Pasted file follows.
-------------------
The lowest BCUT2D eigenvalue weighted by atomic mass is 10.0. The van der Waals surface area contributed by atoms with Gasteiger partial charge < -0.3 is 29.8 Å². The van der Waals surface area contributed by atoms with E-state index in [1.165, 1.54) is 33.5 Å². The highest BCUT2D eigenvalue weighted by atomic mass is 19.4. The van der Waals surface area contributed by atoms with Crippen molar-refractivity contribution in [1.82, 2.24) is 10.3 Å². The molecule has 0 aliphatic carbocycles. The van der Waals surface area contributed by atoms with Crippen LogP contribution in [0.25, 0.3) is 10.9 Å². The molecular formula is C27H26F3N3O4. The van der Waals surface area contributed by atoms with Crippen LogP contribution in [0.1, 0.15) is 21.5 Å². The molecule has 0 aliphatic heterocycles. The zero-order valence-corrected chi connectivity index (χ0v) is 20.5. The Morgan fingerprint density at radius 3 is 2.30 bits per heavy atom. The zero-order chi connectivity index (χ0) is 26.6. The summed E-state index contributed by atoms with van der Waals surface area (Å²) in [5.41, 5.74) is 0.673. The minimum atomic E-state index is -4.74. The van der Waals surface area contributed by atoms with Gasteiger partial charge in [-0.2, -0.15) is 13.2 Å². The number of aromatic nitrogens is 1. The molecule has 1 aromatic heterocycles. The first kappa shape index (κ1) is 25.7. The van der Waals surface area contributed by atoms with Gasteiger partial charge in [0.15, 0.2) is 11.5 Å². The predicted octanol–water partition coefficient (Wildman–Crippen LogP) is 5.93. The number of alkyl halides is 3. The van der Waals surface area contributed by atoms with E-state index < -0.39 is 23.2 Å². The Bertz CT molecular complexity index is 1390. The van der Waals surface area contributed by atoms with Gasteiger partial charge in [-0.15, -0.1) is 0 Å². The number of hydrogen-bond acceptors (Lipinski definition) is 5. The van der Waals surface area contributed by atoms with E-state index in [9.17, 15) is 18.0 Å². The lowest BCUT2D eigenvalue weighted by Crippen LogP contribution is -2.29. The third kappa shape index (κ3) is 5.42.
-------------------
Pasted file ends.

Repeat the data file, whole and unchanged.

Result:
The lowest BCUT2D eigenvalue weighted by atomic mass is 10.0. The van der Waals surface area contributed by atoms with Gasteiger partial charge < -0.3 is 29.8 Å². The van der Waals surface area contributed by atoms with E-state index in [1.165, 1.54) is 33.5 Å². The highest BCUT2D eigenvalue weighted by atomic mass is 19.4. The van der Waals surface area contributed by atoms with Crippen molar-refractivity contribution in [1.82, 2.24) is 10.3 Å². The molecule has 0 aliphatic carbocycles. The van der Waals surface area contributed by atoms with Crippen LogP contribution in [0.25, 0.3) is 10.9 Å². The molecular formula is C27H26F3N3O4. The van der Waals surface area contributed by atoms with Crippen LogP contribution in [0.1, 0.15) is 21.5 Å². The molecule has 0 aliphatic heterocycles. The zero-order valence-corrected chi connectivity index (χ0v) is 20.5. The Morgan fingerprint density at radius 3 is 2.30 bits per heavy atom. The zero-order chi connectivity index (χ0) is 26.6. The summed E-state index contributed by atoms with van der Waals surface area (Å²) in [5.41, 5.74) is 0.673. The minimum atomic E-state index is -4.74. The van der Waals surface area contributed by atoms with Gasteiger partial charge in [-0.2, -0.15) is 13.2 Å². The number of aromatic nitrogens is 1. The molecule has 1 aromatic heterocycles. The first kappa shape index (κ1) is 25.7. The van der Waals surface area contributed by atoms with Gasteiger partial charge in [0.15, 0.2) is 11.5 Å². The predicted octanol–water partition coefficient (Wildman–Crippen LogP) is 5.93. The number of alkyl halides is 3. The van der Waals surface area contributed by atoms with E-state index < -0.39 is 23.2 Å². The Bertz CT molecular complexity index is 1390. The van der Waals surface area contributed by atoms with Gasteiger partial charge in [-0.15, -0.1) is 0 Å². The number of hydrogen-bond acceptors (Lipinski definition) is 5. The van der Waals surface area contributed by atoms with E-state index in [9.17, 15) is 18.0 Å². The lowest BCUT2D eigenvalue weighted by Crippen LogP contribution is -2.29. The third kappa shape index (κ3) is 5.42.